Francesca Marcaccio Hitzeman, Curator, Art Historian and Writer , Hong Kong, Los Angeles

Art. Culture. Future. Curator and Art Historian, @francesca_marcaccio_hitzeman dissects these topics with filigreed precision in the upcoming Qu & A with GAHSP.

We invite you to join #experienceGAHSP on July 7, where Curator, Art Historian, Writer and dear friend of GAHSP, Francesca Marcaccio Hintzeman answers some of the questions from #askGAHSP contributors. She touches on the topics of aesthetics, fame, archival practice and the direction where art is headed, illustrating her viewpoints with personal stories and past experiences both inspiring and thought-provoking

Art and history go hand in hand, complementing each other. With history documenting facts and numbers and art allowing us to understand the emotions people were experiencing at the time.

In her Qu and A with GAHSP, Francesca delves into the importance of reflecting the socio-political context in the arts. Discover more on 07/07/2020.


Now, art that upholds aesthetic values and ignores socio-political context fades in comparison with works that carry a strong message that reflects the spirit of the time. Decadence is beautiful, it is a tranquil sanctuary that helps to slow down, dissociate from the worries of the mundane and enjoy a simple story told by the dreamy watercolours. However, in the time of injustice ravishing our lands, creating art for art’s sake might seem tone-deaf for some. Others argue that art should not exclusively be a tool of activism. Balance is key. Heaving a peaceful mind is just as important as standing up for our peers, so the environment where the aesthetics is being explored in parallel with social and political contexts should provide enough space for representation and self-actualization.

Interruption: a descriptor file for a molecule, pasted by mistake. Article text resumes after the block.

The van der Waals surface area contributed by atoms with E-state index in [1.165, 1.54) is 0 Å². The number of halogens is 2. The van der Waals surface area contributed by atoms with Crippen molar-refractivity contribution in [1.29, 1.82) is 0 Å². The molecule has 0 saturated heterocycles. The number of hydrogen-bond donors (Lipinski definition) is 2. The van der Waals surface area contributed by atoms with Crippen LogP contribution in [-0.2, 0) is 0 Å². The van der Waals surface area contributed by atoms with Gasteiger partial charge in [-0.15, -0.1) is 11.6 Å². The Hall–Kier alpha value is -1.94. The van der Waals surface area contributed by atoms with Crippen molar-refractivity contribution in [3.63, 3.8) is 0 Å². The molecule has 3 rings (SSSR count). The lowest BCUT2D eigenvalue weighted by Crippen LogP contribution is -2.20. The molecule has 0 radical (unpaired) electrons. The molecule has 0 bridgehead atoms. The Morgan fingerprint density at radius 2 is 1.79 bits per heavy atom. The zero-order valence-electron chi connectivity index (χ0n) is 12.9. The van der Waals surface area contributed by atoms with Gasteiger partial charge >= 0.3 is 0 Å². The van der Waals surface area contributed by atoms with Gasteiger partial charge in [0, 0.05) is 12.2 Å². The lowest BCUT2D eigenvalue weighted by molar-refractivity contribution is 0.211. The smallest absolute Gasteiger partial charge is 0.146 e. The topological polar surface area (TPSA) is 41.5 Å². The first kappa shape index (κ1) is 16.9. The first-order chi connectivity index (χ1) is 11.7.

Francesca believes that art is a response to the current affairs, with its aesthetics being, nowadays, ‘informed by the content’, and predicts that in the future it will most likely stay this way. The purely aesthetic direction of art was criticised by many, including Leo Tolstoy who stated that the art divorced from morality has no value. At the same time, Oscar Wilde, wholeheartedly believed that aestheticism was art in its zenith. Such claim, though, seems to be constantly losing relevance, since art is becoming less and less elitist.


Exhibition spaces evolve. Now, there is no pressing need to leave our homes to enjoy an installation or a show of a hot new performance artist, all of these can be viewed from a laptop screen. “If that’s the case, then why do we still have galleries?”, one might ask.


The way in which the artwork communicates is way too complex for a photo to capture. It communicates with its physicality, it merges with the ambiance of the gallery and creates experience that can’t be fully digitized. VR, however, creates an opportunity, where the artwork can exist on a physical plane and in “hyper-reality” simultaneously, according to Francesca.


Francesca also points out that the online tool has progressed from being an instrument of self-promotion to an extension of reality to the point where the boundaries between the two are blurred. The artists now have to develop a new set of skills that would help them to not only navigate through cyberspace, but also get noticed, acclaimed and, most importantly, stay relevant.